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Andrew Jackson to MVB, 29 April 1840 

My dear Sir, 

Your letter with its enclosure to major A.J. Donelson is received, and the enclosure handed to the major, who a few days past returned home from below.

When I wrote you on the subject of the vice presidency, I well knew you could not with propriety interfere, but as I well knew, that the battle would be a severe one, and that the republican Democratic party ought to do no act that would weaken your election, or ^and^ the success of the great cause in which they were engaged, it was due to that friendship that exists between us, that you should be apprised of my real opinion on the subject, and as the Democratic party was fighting for principle, the opposition for power, that every patriot ought to adopt the motto, “every thing for the caus & nothing for partiality to men,” that you should know the feelings of the South & West & that you might if you thought proper make known to Mr vanderpool my opinion on this subject, and I do believe every true patriot will act upon the subject, “every thing for the cause,” and those who do not are not entitled to the name of patriot.

I have wrote to a few of my friends confidentially, as I have to you, and I now tell you, if Col Johnson is the nominee, it will loose the democracy thousands of votes, Jeopardise this state, & surely loose Kentucky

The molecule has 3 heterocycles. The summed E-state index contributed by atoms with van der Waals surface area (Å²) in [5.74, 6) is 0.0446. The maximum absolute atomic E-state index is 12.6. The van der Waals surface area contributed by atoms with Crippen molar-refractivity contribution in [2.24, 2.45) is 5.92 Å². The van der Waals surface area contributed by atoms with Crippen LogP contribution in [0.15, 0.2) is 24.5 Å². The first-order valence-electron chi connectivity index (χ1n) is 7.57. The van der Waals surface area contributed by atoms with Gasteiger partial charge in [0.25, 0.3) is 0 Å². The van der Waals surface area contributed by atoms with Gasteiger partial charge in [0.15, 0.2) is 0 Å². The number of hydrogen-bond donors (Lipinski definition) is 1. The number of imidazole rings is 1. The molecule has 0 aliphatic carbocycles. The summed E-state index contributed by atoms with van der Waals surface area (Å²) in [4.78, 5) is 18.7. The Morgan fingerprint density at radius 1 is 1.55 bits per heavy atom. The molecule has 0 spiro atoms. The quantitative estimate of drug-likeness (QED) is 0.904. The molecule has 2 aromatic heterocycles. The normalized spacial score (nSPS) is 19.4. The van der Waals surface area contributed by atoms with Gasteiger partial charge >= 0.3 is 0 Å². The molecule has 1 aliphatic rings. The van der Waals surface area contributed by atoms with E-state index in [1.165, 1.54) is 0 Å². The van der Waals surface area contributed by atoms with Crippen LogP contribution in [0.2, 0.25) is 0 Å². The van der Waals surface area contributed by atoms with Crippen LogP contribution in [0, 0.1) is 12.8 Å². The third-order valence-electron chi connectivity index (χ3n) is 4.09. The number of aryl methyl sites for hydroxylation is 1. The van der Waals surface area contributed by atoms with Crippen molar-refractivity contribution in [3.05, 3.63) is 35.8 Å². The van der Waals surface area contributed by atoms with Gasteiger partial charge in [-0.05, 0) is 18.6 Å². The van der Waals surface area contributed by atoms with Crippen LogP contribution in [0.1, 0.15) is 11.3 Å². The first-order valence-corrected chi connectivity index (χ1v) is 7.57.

Having done what I conceive my duty to patriotism & my country, I cheerfully submit to whatever the Baltimore convention may do.

It is sufficient for me to hear the opposition here & elsewhere praising Col johnson, urging on the democracy the propriety of taking him up & pointing to his scars, & the cruelty of not rewarding him. Would such language escape them if they did not know that from causes, <illegible>, that Col Johnson was the weakest candidate that is named, and if he takes the field in Kentucky, that he will weaken the cause & strengthen Harrison every where. He will not in any speech say any thing against Harrison ^or expose his opinions^. I shall add no more but barely remark, that if Johnson is selected, the democracy when too late will see their error. May I be mistaken in my fears, and may all terminate well for the success of the cause.

With my respects to Mr Blair & his family, say to him I have recd. his letter and will reply to it soon. With my kind salutations to you & all yr Household, I remain very respectfully yr friend,


Andrew Jackson

Source: DLC Library of Congress
Collection: MVB Papers (DLC)
Series: Series 11 (1 January 1840-4 March 1841)